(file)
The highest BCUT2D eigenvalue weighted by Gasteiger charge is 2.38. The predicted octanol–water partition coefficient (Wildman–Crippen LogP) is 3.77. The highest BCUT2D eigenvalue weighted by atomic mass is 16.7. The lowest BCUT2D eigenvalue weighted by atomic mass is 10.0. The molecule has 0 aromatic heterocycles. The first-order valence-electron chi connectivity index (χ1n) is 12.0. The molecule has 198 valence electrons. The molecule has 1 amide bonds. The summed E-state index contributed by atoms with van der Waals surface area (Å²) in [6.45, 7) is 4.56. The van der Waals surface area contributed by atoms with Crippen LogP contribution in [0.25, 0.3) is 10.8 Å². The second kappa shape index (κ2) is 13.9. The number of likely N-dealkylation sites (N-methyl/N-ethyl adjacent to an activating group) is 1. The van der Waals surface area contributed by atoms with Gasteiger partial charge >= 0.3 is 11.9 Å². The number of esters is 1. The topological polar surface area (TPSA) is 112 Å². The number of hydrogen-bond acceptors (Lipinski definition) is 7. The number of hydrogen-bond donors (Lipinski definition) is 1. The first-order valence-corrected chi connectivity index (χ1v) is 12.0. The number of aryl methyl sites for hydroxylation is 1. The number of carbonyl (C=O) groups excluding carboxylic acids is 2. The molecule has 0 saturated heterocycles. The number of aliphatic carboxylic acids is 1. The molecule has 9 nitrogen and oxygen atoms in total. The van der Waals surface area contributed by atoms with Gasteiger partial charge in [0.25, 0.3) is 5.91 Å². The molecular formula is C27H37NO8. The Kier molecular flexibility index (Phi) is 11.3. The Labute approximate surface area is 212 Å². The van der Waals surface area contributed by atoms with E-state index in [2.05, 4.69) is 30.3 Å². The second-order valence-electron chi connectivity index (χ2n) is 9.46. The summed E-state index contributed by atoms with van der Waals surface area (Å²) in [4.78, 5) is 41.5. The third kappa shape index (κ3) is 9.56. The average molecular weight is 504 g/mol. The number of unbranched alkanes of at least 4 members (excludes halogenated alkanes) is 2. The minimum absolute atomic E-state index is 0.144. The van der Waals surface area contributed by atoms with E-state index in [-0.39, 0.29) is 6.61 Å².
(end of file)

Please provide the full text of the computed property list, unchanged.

The highest BCUT2D eigenvalue weighted by Gasteiger charge is 2.38. The predicted octanol–water partition coefficient (Wildman–Crippen LogP) is 3.77. The highest BCUT2D eigenvalue weighted by atomic mass is 16.7. The lowest BCUT2D eigenvalue weighted by atomic mass is 10.0. The molecule has 0 aromatic heterocycles. The first-order valence-electron chi connectivity index (χ1n) is 12.0. The molecule has 198 valence electrons. The molecule has 1 amide bonds. The summed E-state index contributed by atoms with van der Waals surface area (Å²) in [6.45, 7) is 4.56. The van der Waals surface area contributed by atoms with Crippen LogP contribution in [0.25, 0.3) is 10.8 Å². The second kappa shape index (κ2) is 13.9. The number of likely N-dealkylation sites (N-methyl/N-ethyl adjacent to an activating group) is 1. The van der Waals surface area contributed by atoms with Gasteiger partial charge >= 0.3 is 11.9 Å². The number of esters is 1. The topological polar surface area (TPSA) is 112 Å². The number of hydrogen-bond acceptors (Lipinski definition) is 7. The number of hydrogen-bond donors (Lipinski definition) is 1. The first-order valence-corrected chi connectivity index (χ1v) is 12.0. The number of aryl methyl sites for hydroxylation is 1. The number of carbonyl (C=O) groups excluding carboxylic acids is 2. The molecule has 0 saturated heterocycles. The number of aliphatic carboxylic acids is 1. The molecule has 9 nitrogen and oxygen atoms in total. The van der Waals surface area contributed by atoms with Gasteiger partial charge in [0.25, 0.3) is 5.91 Å². The molecular formula is C27H37NO8. The Kier molecular flexibility index (Phi) is 11.3. The Labute approximate surface area is 212 Å². The van der Waals surface area contributed by atoms with E-state index in [2.05, 4.69) is 30.3 Å². The second-order valence-electron chi connectivity index (χ2n) is 9.46. The summed E-state index contributed by atoms with van der Waals surface area (Å²) in [4.78, 5) is 41.5. The third kappa shape index (κ3) is 9.56. The average molecular weight is 504 g/mol. The number of unbranched alkanes of at least 4 members (excludes halogenated alkanes) is 2. The minimum absolute atomic E-state index is 0.144. The van der Waals surface area contributed by atoms with E-state index in [-0.39, 0.29) is 6.61 Å².